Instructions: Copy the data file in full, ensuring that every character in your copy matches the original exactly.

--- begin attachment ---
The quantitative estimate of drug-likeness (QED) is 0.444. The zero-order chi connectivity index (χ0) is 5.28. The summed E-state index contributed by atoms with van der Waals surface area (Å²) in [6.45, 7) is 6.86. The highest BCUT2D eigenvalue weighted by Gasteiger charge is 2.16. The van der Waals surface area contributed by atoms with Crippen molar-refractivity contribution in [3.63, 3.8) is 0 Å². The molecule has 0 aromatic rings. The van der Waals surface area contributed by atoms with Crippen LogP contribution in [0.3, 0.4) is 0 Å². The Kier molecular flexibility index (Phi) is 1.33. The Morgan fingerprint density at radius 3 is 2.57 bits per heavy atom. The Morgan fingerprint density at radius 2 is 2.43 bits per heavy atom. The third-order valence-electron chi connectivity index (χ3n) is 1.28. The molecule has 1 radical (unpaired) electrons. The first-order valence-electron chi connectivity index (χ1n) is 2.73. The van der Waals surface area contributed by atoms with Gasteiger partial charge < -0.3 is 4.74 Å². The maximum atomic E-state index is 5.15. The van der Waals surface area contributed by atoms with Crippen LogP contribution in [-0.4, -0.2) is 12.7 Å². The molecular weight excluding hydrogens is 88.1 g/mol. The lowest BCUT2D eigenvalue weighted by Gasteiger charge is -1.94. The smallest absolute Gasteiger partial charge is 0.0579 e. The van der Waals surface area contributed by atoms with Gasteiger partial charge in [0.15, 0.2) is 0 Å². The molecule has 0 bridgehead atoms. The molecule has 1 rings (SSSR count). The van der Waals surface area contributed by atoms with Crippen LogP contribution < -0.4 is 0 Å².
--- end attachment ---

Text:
The quantitative estimate of drug-likeness (QED) is 0.444. The zero-order chi connectivity index (χ0) is 5.28. The summed E-state index contributed by atoms with van der Waals surface area (Å²) in [6.45, 7) is 6.86. The highest BCUT2D eigenvalue weighted by Gasteiger charge is 2.16. The van der Waals surface area contributed by atoms with Crippen molar-refractivity contribution in [3.63, 3.8) is 0 Å². The molecule has 0 aromatic rings. The van der Waals surface area contributed by atoms with Crippen LogP contribution in [0.3, 0.4) is 0 Å². The Kier molecular flexibility index (Phi) is 1.33. The Morgan fingerprint density at radius 3 is 2.57 bits per heavy atom. The Morgan fingerprint density at radius 2 is 2.43 bits per heavy atom. The third-order valence-electron chi connectivity index (χ3n) is 1.28. The molecule has 1 radical (unpaired) electrons. The first-order valence-electron chi connectivity index (χ1n) is 2.73. The van der Waals surface area contributed by atoms with Gasteiger partial charge < -0.3 is 4.74 Å². The maximum atomic E-state index is 5.15. The van der Waals surface area contributed by atoms with Crippen LogP contribution in [-0.4, -0.2) is 12.7 Å². The molecular weight excluding hydrogens is 88.1 g/mol. The lowest BCUT2D eigenvalue weighted by Gasteiger charge is -1.94. The smallest absolute Gasteiger partial charge is 0.0579 e. The van der Waals surface area contributed by atoms with Gasteiger partial charge in [0.15, 0.2) is 0 Å². The molecule has 0 bridgehead atoms. The molecule has 1 rings (SSSR count). The van der Waals surface area contributed by atoms with Crippen LogP contribution < -0.4 is 0 Å².